Background: There is increasing recognition of surgeons' physical fatigue in the new ergonomic environment of laparoscopic surgery. The purpose of this study was to determine what the differences are in the movement of the surgeon's axial skeleton between laparoscopic and open operations. Methods: Surgeons' body positions were recorded on videotape during four laparoscopic (LAP) and six open (OP) operations. The percent of time the head and back were in a normal, bent, or twisted position as well as the number of changes in head and back position were tabulated using a computer program. A separate laboratory study was performed on four surgeons "walking" a 0.5-inch polyethylene tubing forward and backward using laparoscopic and open techniques. The movements of the surgeons' head, trunk, and pelvis were measured using a three-camera kinematic system (Kin). The center of pressure was recorded using a floor-mounted forceplate (Fp). Results: In the operating room surgeons' head and back positions were more often straight in laparoscopic procedures and more often bent in open operations. The number of changes in back position per minute were significantly decreased when the laparoscopic-only part of surgery was analyzed. In the laboratory the subjects' head position was significantly (p = 0.02) more upright and the anteroposterior (AP) and rotational range of motion of the head was significantly reduced during laparoscopy. Subjects' CP was more anterior and there was a significant reduction in the AP range of motion of the CP during laparoscopy. Conclusions: Our study suggests that surgeons exhibit decreased mobility of the head and back and less anteroposterior weight shifting during laparoscopic manipulations despite a more upright posture. This more restricted posture during laparoscopic surgery may induce fatigue by limiting the natural changes in body posture that occur during open surgery.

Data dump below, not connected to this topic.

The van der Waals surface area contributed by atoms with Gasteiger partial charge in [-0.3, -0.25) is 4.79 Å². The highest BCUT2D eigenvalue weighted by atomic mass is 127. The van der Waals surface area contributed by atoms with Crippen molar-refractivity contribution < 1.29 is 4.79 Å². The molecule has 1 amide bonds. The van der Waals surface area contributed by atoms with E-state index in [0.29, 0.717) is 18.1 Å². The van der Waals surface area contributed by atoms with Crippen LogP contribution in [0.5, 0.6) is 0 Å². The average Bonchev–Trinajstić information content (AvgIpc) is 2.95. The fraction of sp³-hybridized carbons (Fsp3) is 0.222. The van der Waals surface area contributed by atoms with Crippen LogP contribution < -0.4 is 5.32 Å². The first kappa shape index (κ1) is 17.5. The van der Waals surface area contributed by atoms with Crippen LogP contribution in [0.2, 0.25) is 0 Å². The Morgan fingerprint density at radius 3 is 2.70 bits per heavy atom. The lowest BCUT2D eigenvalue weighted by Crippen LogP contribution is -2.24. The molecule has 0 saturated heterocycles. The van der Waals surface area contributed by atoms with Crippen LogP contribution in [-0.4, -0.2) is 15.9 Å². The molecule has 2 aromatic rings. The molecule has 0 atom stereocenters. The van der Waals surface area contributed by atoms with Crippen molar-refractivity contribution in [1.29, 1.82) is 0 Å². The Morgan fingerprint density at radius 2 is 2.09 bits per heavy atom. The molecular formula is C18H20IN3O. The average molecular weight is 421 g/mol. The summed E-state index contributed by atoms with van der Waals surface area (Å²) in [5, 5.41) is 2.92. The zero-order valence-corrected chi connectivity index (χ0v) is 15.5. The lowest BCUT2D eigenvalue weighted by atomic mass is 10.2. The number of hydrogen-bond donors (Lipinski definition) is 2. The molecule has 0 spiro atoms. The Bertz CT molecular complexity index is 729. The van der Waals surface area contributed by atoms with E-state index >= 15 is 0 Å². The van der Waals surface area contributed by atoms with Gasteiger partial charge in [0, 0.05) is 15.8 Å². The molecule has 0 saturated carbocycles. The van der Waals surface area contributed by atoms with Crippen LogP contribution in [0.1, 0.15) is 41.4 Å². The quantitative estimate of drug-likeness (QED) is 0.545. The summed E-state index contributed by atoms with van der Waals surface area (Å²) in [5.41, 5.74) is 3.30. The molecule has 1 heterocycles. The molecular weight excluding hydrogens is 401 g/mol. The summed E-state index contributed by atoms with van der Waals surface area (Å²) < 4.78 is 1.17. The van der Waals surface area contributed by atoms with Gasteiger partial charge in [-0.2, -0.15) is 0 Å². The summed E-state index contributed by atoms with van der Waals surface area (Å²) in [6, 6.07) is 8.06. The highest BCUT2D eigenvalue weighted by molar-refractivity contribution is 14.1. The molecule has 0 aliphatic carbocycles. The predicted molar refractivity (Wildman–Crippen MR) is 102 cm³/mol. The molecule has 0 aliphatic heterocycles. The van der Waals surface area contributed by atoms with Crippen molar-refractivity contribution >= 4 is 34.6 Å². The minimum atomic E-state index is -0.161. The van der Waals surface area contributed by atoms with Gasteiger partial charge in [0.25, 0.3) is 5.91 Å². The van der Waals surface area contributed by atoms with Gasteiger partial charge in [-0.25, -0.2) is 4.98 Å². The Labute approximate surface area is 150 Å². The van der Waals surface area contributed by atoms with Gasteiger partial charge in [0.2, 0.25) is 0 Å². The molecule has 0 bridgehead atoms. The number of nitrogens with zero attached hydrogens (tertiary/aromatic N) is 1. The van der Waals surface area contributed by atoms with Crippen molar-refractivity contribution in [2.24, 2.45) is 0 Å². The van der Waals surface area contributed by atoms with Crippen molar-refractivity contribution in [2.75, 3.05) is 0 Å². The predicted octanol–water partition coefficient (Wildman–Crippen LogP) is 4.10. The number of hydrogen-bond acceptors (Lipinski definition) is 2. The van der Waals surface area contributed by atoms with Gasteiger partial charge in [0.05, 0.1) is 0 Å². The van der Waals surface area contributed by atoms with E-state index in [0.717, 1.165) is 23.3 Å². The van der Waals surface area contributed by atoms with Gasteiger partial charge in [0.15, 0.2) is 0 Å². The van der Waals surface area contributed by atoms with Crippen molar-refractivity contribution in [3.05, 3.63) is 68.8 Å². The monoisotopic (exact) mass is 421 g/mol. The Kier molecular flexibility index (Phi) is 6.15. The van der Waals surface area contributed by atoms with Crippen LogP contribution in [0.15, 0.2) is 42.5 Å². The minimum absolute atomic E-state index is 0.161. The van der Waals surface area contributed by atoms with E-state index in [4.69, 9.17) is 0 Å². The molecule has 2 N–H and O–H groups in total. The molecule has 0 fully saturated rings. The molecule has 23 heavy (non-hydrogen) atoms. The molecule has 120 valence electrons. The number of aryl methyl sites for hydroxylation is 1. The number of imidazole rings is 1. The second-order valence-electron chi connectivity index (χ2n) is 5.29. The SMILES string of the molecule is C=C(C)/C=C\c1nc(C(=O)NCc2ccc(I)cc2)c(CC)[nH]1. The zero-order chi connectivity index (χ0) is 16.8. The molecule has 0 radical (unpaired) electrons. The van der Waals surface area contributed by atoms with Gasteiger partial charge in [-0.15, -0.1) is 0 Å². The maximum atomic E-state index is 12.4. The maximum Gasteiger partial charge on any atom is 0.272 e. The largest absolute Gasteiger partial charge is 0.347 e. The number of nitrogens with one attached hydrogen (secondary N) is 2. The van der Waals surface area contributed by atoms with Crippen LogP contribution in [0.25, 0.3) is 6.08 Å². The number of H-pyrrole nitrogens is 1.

|Original language||English (US)|
|Number of pages||4|
|State||Published - Feb 1997|
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